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THE FIRST TO BE FREE
Leigh Montville
April 16, 1990
IN 1976, BASEBALL'S FIRST FREE AGENTS LANDED THE BIG, BIG MONEY. LUCKY GUYS. THEY WERE SET FOR LIFE. OR WERE THEY?
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April 16, 1990

The First To Be Free

IN 1976, BASEBALL'S FIRST FREE AGENTS LANDED THE BIG, BIG MONEY. LUCKY GUYS. THEY WERE SET FOR LIFE. OR WERE THEY?

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"The strange part," Garland says, "is it seemed to me I'd had more money in my pocket when I was making $23,000 than I did after I signed the contract. I never seemed to have any money."

His big investment was a 26-acre estate in Hunting Valley, an affluent suburb of Cleveland. The estate had a giant slate-roofed house, a swimming pool, a tennis court and a 12-stall barn. The plan was to rent out the stalls and care for horses, to make money from the estate. No one had bothered to mention that a zoning ordinance prohibited that sort of use. Attorneys got involved. Suits were filed. The case dragged on and was eventually settled out of court. The estate was sold at a loss.

He invested in the oil business. The oil business sagged. He invested in an indoor batting cage. The indoor batting cage became a casualty of his divorce, which was costly and public. His ex-wife, Mary, is a radio personality in Nashville. She talked about him on the air. The money simply disappeared. Garland declared personal bankruptcy two years ago.

"I remember getting the final payment on the contract in '86,' " he says. "It was almost a relief. Like, 'Well, that's over.' "

He says his experiences have helped him to mature, grow up. Given the chance, he says, he would do the same things again. He would sign the same contract. No regrets. The crazy money, it turned out, was not as crazy as it seemed. He really was making $200,000 per year. This season, 1990, the youngest rookies were making half that amount before they threw their first pitch or got their first hit.

"Nowadays, $200,000, you'd be a nothing," Garland says, recovering from the surgery and looking for a job. "God forbid somebody today wins 30 games and becomes a free agent. What would he get? Good luck to him."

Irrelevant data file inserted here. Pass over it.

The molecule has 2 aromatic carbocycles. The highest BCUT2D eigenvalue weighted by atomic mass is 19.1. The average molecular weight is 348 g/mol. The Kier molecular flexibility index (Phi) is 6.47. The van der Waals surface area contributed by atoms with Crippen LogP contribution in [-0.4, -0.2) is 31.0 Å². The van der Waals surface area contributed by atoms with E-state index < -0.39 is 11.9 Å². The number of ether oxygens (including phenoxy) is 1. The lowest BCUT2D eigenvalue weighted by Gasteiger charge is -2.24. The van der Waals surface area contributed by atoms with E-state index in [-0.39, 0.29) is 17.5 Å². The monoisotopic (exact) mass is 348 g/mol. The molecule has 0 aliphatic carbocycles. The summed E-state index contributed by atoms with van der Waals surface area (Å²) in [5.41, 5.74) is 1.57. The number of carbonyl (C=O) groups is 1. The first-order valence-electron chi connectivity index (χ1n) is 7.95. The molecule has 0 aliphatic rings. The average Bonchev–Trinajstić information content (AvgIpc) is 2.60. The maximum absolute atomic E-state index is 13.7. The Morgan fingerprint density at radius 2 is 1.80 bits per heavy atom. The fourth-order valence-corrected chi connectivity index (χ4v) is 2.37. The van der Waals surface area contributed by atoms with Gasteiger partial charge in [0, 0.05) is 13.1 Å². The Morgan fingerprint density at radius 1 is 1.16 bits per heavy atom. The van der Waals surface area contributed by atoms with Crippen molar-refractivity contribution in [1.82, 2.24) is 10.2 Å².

Fourteen years. The money being heaped on the newest free agents has doubled, tripled, doubled again. Will Clark's $15 million contract for four years is not much less than all of the free-agent contracts in 1976 added together. Will it be enough money to make him bulletproof to make him—yes!—Set For Life? There are more advisers now to help a ballplayer, better-defined courses to follow. There is so much more money. Is it enough? Is it ever enough? Fourteen years. The early returns have arrived. More will follow. The stories are going to get better and better. Are they not?

The left hand holds the steering wheel. The right hand punches out Jose Canseco's number on the cellular telephone. The 300 ZX sports car with the dealer plates from Reggie Jackson Nissan, in Palo Alto, Calif., is zipping along the passing lane of Route 80 between Berkeley and Palo Alto. Jose is not at home. A taped message plays. Reggie Jackson is disappointed.

"The guy doesn't call me back," he says. "I have a deal going to make him a half-million dollars. You'd think the guy would call me back. I was at his house last week for three days, and still he doesn't call me back. I've called him four times."

Maybe Jose is busy? Maybe he has a lot of people calling to help him make a half million? Maybe Jose is the same way Reggie was in those baseball days—hotter than hot, swimming in deals? Maybe Reggie wouldn't have had time to call during his baseball days?

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